year = "2018",
month = "10",
doi = "10.1213/ANE.0000000000003678",
language = "English",
volume = "127",
pages = "914--919",
journal = "Anesthesia and Analgesia",
issn = "0003-2999",
publisher = "Lippincott Williams and Wilkins",
number = "4",

}

TY - JOUR

T1 - Comparison of a Novel Cadaver Model (Fix for Life) With the Formalin-Fixed Cadaver and Manikin Model for Suitability and Realism in Airway Management Training

AU - van Emden, Michael W

AU - Geurts, Jeroen J

AU - Schober, Patrick

AU - Schwarte, Lothar A

PY - 2018/10

Y1 - 2018/10

N2 - BACKGROUND: Manikins are widely used in airway management training; however, simulation of realism and interpatient variability remains a challenge. We investigated whether cadavers embalmed with the novel Fix for Life (F4L) embalmment method are a suitable and realistic model for teaching 3 basic airway skills: facemask ventilation, tracheal intubation, and laryngeal mask insertion compared to a manikin (SimMan 3G) and formalin-fixed cadavers.METHODS: Thirty anesthesiologists and experienced residents ("operators") were instructed to perform the 3 airway techniques in 10 F4L, 10 formalin-fixed cadavers, and 1 manikin. The order of the model type was randomized per operator. Primary outcomes were the operators' ranking of each model type as a teaching model (total rank), ranking of the model types per technique, and an operator's average verbal rating score for suitability and realism of learning the technique on the model. Secondary outcomes were the percentages of successfully performed procedures per technique and per model (success rates in completing the respective airway maneuvers). For each of the airway techniques, the Friedman analysis of variance was used to compare the 3 models on mean operator ranking and mean verbal rating scores.RESULTS: Twenty-seven of 30 operators (90%) performed all airway techniques on all of the available models, whereas 3 operators performed the majority but not all of the airway maneuvers on all models for logistical reasons. The total number of attempts for each technique was 30 on the manikin, 292 in the F4L, and 282 on the formalin-fixed cadavers. The operators' median total ranking of each model type as a teaching model was 1 for F4L, 2 for the manikin and, 3 for the formalin-fixed cadavers (P < .001). F4L was considered the best model for mask ventilation (P = .029) and had a higher mean verbal rating score for realism in laryngeal mask airway insertion (P = .043). The F4L and manikin did not differ significantly in other scores for suitability and realism. The formalin-fixed cadaver was ranked last and received lowest scores in all procedures (all P < .001). Success rates of the procedures were highest in the manikin.CONCLUSIONS: F4L cadavers were ranked highest for mask ventilation and were considered the most realistic model for training laryngeal mask insertion. Formalin-fixed cadavers are inappropriate for airway management training.This is an open-access article distributed under the terms of the Creative Commons Attribution-Non Commercial-No Derivatives License 4.0 (CCBY-NC-ND), where it is permissible to download and share the work provided it is properly cited. The work cannot be changed in any way or used commercially without permission from the journal.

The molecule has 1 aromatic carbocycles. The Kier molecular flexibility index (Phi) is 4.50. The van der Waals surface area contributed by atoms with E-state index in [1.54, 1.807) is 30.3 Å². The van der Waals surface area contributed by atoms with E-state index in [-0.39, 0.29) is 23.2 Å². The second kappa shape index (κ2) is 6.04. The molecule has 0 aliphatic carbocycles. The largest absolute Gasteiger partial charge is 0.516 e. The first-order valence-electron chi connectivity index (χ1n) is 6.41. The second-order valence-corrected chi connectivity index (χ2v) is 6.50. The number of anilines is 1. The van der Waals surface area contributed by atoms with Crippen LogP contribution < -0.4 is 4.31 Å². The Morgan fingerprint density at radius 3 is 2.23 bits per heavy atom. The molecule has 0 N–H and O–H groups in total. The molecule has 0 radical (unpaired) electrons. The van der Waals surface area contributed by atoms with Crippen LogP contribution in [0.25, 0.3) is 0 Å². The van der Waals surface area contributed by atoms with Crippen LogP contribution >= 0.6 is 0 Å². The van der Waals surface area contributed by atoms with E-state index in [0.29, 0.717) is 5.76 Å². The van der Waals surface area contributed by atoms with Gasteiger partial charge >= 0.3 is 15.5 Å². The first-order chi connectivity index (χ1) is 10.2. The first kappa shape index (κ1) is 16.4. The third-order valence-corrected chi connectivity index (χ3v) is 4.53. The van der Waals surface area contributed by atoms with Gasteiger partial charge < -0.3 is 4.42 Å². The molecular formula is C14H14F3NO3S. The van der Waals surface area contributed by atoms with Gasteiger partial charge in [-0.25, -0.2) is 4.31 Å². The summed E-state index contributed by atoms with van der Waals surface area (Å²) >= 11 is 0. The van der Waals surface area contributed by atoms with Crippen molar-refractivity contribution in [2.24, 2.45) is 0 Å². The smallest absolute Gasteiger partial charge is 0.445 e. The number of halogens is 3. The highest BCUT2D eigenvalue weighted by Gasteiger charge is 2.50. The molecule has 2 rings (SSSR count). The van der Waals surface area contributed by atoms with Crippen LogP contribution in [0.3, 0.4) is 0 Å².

AB - BACKGROUND: Manikins are widely used in airway management training; however, simulation of realism and interpatient variability remains a challenge. We investigated whether cadavers embalmed with the novel Fix for Life (F4L) embalmment method are a suitable and realistic model for teaching 3 basic airway skills: facemask ventilation, tracheal intubation, and laryngeal mask insertion compared to a manikin (SimMan 3G) and formalin-fixed cadavers.METHODS: Thirty anesthesiologists and experienced residents ("operators") were instructed to perform the 3 airway techniques in 10 F4L, 10 formalin-fixed cadavers, and 1 manikin. The order of the model type was randomized per operator. Primary outcomes were the operators' ranking of each model type as a teaching model (total rank), ranking of the model types per technique, and an operator's average verbal rating score for suitability and realism of learning the technique on the model. Secondary outcomes were the percentages of successfully performed procedures per technique and per model (success rates in completing the respective airway maneuvers). For each of the airway techniques, the Friedman analysis of variance was used to compare the 3 models on mean operator ranking and mean verbal rating scores.RESULTS: Twenty-seven of 30 operators (90%) performed all airway techniques on all of the available models, whereas 3 operators performed the majority but not all of the airway maneuvers on all models for logistical reasons. The total number of attempts for each technique was 30 on the manikin, 292 in the F4L, and 282 on the formalin-fixed cadavers. The operators' median total ranking of each model type as a teaching model was 1 for F4L, 2 for the manikin and, 3 for the formalin-fixed cadavers (P < .001). F4L was considered the best model for mask ventilation (P = .029) and had a higher mean verbal rating score for realism in laryngeal mask airway insertion (P = .043). The F4L and manikin did not differ significantly in other scores for suitability and realism. The formalin-fixed cadaver was ranked last and received lowest scores in all procedures (all P < .001). Success rates of the procedures were highest in the manikin.CONCLUSIONS: F4L cadavers were ranked highest for mask ventilation and were considered the most realistic model for training laryngeal mask insertion. Formalin-fixed cadavers are inappropriate for airway management training.This is an open-access article distributed under the terms of the Creative Commons Attribution-Non Commercial-No Derivatives License 4.0 (CCBY-NC-ND), where it is permissible to download and share the work provided it is properly cited. The work cannot be changed in any way or used commercially without permission from the journal.

U2 - 10.1213/ANE.0000000000003678

DO - 10.1213/ANE.0000000000003678

M3 - Article

VL - 127

SP - 914

EP - 919

JO - Anesthesia and Analgesia

JF - Anesthesia and Analgesia

SN - 0003-2999

IS - 4

ER -